Huawei develops fast-charging batteries
Chinese manufacturer Huawei is growing in popularity in the smartphone space, as the Nexus 6P becomes one of Google’s most prestigious Nexus devices in the smartphone lineup’s history. Huawei’s hardware designs have been noted in China and worldwide, with the manufacturer topping Microsoft as the third most popular manufacturer on the global scene.
Even with the recent popularity spark, however, Huawei is not sitting still. The company’s smartphones and even the new Huawei Android Wear smartwatch follow in the vein of other manufacturers who want to make a name for themselves in the mobile market, but the key to all of the smartwatches, smartphones, and tablets concerns battery life. Lots of new mobile devices are being made each year, but few are improving battery life.
Take a look at this year’s smartphones, and you’ll see that, even in 2015, we still can’t get most smartphones to provide a day and a half (36 hours) of battery life on a single charge. You’ll only get that experience with a Motorola Droid Turbo 2, or some other phone with a 3,500mAh battery or higher (like Samsung’s Galaxy S6 Active). Huawei has said in days past that it wants to gain the popularity of Korean giant Samsung, and the Chinese manufacturer’s commitment to improving battery life is yet another step in the company’s goal.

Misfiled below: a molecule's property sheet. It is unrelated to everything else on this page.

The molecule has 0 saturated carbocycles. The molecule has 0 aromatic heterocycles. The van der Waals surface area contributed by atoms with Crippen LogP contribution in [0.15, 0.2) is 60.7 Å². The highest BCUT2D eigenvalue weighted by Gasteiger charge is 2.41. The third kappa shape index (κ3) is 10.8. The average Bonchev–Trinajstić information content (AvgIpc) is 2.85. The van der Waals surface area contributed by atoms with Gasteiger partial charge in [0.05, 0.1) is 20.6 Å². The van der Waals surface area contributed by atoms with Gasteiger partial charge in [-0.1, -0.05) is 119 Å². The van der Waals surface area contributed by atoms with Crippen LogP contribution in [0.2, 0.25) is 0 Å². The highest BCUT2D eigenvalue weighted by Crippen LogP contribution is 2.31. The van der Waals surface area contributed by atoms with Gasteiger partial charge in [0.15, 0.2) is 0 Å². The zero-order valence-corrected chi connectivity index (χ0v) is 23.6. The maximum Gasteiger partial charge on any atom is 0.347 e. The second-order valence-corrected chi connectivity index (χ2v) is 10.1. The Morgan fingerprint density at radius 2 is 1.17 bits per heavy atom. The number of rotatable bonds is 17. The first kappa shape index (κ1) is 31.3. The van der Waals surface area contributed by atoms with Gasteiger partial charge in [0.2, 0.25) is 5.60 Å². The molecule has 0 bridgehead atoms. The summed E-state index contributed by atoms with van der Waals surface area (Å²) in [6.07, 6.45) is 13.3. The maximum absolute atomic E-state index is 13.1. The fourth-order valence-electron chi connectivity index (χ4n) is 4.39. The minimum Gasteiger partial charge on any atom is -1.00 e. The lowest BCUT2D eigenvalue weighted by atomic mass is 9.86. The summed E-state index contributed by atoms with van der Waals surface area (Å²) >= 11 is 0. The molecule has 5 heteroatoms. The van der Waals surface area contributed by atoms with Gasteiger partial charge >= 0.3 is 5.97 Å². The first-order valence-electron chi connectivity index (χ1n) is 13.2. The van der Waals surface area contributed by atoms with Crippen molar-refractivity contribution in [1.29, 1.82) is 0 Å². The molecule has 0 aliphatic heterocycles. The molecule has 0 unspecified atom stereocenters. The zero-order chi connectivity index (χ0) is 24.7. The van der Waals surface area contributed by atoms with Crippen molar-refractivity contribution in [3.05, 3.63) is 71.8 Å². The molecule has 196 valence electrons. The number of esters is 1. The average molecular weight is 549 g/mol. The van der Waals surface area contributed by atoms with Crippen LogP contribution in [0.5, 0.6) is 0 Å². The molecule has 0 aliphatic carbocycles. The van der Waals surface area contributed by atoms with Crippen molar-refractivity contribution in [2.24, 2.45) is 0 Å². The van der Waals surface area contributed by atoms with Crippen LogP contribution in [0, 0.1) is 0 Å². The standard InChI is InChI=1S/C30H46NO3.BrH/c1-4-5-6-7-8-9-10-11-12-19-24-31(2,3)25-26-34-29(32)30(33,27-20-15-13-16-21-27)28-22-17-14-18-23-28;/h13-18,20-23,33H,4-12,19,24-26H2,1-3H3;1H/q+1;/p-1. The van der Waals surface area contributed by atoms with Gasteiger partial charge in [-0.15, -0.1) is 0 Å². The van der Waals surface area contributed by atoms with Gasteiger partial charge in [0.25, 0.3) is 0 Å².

According to the latest report, Huawei’s Watt Lab has developed batteries that can charge to 48% in just five minutes – or, as Huawei says, “in the time it takes to drink a coffee.” The company was able to achieve this feat by heteroatoms, which can increase the charging speed of batteries without compromising battery life.
There are some things to keep in mind about the Huawei Watt Lab experiment, however. First, the battery was a 600mAh battery, not a large-sized battery, so Huawei’s fast-charging batteries may work for wearables like smartwatches and smart fitness bands (but not necessarily smartphones and tablets at this time). Next, is the fact that the fast-charging batteries for smartphones and tablets is something that a number of manufacturers have been working on. Huawei joins companies like Samsung in this, with Samsung having already implemented fast-charging technology into its own micro-USB adapters. USB Type-C charging is being inaugurated with Huawei’s Nexus 6P, and USB-C is known for its fast charging capabilities. The issue with USB-C charging, as is the case for USB charging as a whole, is that it mandates “wired” charging (as opposed to the more remote wireless charging).
Huawei’s fast-charging batteries give hope for the future of mobile tech, with the idea that some day, we won’t need to continue charging our devices with wires at all. Wireless charging will be more “wireless” than it is now (even the charging pad or mat won’t need wires in the future), and Huawei’s work in fast-charging batteries may give the company something of a “turbo charging” advantage to rival companies like Motorola (with its Turbo charger) Samsung, and even Qualcomm (with its Quick Charge 3.0 tech in the newly announced Snapdragon 820 processor).